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The Physics and the Promise of Efficient Technology

by Mara Prentiss

Pub Date: Feb. 10th, 2015
ISBN: 978-0-674-72502-7
Publisher: Belknap/Harvard Univ.

A surprisingly optimistic analysis of the world’s unsustainable, wasteful energy consumption.

Solving the energy crisis through self-denial is a nonstarter, writes Prentiss (Physics/Harvard Univ.), but it may be unnecessary since “recent U.S. data suggest that increases in energy efficiency and changes in technology mean that decreases in energy use may not require sacrifices.” In fact, “some energy-saving changes have been accompanied by life-style improvements.” Per-capita energy use in the United States has held steady since 1960. The amount of energy required to create a dollar of gross domestic product has fallen steadily and is predicted to drop by another half by 2040. Further improvements are inevitable, and scientific laws do not favor the continued burning of fossil fuels. The second law of thermodynamics guarantees enormous inefficiency in any cyclic heat engine, which includes fossil fuel–burning power plants and the internal combustion engine. An automobile wastes 80-85 percent of gasoline’s energy, but electric motors can be over 99 percent efficient. In the middle chapters, Prentiss explains the design, operation and future role of power sources from water, wind, sun and other renewables. Dense with charts, graphs and equations, these chapters will be difficult going for many general readers but illuminating to those who persist. Ultimately, Prentiss states bluntly that wind power can supply 100 percent of America’s energy needs. Generating power from renewables is already practicable, but wind and sun are often absent, so storage and distribution remain the main barriers. Confident that this is temporary, Prentiss delivers a detailed, definitely not dumbed-down explanation of possible solutions, concluding, “we are on the cusp of an energy revolution, which might significantly improve the lives of almost everyone on earth if only we have the courage to seize the opportunity.”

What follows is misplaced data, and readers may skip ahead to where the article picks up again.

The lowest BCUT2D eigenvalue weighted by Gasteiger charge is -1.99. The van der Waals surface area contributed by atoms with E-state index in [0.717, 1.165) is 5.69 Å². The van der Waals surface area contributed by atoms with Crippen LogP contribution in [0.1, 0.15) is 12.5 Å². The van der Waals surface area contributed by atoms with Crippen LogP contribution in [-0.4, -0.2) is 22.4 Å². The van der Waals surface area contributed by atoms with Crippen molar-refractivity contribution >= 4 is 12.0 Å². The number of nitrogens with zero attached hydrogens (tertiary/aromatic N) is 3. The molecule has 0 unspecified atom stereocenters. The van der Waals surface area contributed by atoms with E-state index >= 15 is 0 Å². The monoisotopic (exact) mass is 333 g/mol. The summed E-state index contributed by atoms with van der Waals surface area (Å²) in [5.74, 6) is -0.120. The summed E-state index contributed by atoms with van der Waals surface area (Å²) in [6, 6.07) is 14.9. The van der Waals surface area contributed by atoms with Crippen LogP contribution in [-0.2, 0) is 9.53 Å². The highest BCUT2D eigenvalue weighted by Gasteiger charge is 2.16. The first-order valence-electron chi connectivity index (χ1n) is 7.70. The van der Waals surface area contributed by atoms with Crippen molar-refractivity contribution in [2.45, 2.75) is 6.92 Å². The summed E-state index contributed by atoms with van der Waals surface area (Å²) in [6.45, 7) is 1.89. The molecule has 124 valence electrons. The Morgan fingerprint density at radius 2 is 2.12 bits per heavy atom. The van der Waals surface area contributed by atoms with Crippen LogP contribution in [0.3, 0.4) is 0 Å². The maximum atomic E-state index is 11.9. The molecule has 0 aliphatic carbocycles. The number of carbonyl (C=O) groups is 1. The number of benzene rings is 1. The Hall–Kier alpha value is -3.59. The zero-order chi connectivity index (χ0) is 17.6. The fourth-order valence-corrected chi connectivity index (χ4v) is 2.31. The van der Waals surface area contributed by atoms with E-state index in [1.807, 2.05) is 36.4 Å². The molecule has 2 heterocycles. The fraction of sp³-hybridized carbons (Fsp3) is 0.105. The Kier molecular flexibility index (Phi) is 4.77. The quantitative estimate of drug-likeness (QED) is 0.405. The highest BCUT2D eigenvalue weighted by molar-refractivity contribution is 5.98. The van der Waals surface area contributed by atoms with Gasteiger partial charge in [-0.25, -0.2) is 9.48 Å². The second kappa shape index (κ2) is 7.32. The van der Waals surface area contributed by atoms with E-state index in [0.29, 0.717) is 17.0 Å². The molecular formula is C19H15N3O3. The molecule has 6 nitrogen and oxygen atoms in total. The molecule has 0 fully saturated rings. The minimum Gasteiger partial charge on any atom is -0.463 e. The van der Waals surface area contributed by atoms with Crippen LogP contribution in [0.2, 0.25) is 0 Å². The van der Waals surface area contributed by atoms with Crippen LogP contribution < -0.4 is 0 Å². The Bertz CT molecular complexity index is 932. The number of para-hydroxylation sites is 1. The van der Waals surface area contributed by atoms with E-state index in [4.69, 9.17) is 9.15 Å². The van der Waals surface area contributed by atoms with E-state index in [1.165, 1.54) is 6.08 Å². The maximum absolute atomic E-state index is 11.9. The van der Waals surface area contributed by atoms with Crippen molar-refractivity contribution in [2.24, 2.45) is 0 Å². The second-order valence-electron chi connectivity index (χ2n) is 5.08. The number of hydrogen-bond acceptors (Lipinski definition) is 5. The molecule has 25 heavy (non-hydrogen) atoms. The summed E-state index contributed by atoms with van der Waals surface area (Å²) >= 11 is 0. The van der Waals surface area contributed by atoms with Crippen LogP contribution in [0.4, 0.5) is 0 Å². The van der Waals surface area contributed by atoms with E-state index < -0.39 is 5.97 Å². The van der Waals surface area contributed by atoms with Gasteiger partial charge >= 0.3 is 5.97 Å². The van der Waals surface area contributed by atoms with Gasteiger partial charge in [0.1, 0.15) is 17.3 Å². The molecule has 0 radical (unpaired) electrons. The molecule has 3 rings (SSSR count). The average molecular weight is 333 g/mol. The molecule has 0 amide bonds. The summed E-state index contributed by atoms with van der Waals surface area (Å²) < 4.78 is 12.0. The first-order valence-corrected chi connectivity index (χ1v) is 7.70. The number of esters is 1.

In a genre rife with forecasts of doom and exhortations in favor of frugal living, Prentiss provides impressive evidence that things may work out just fine.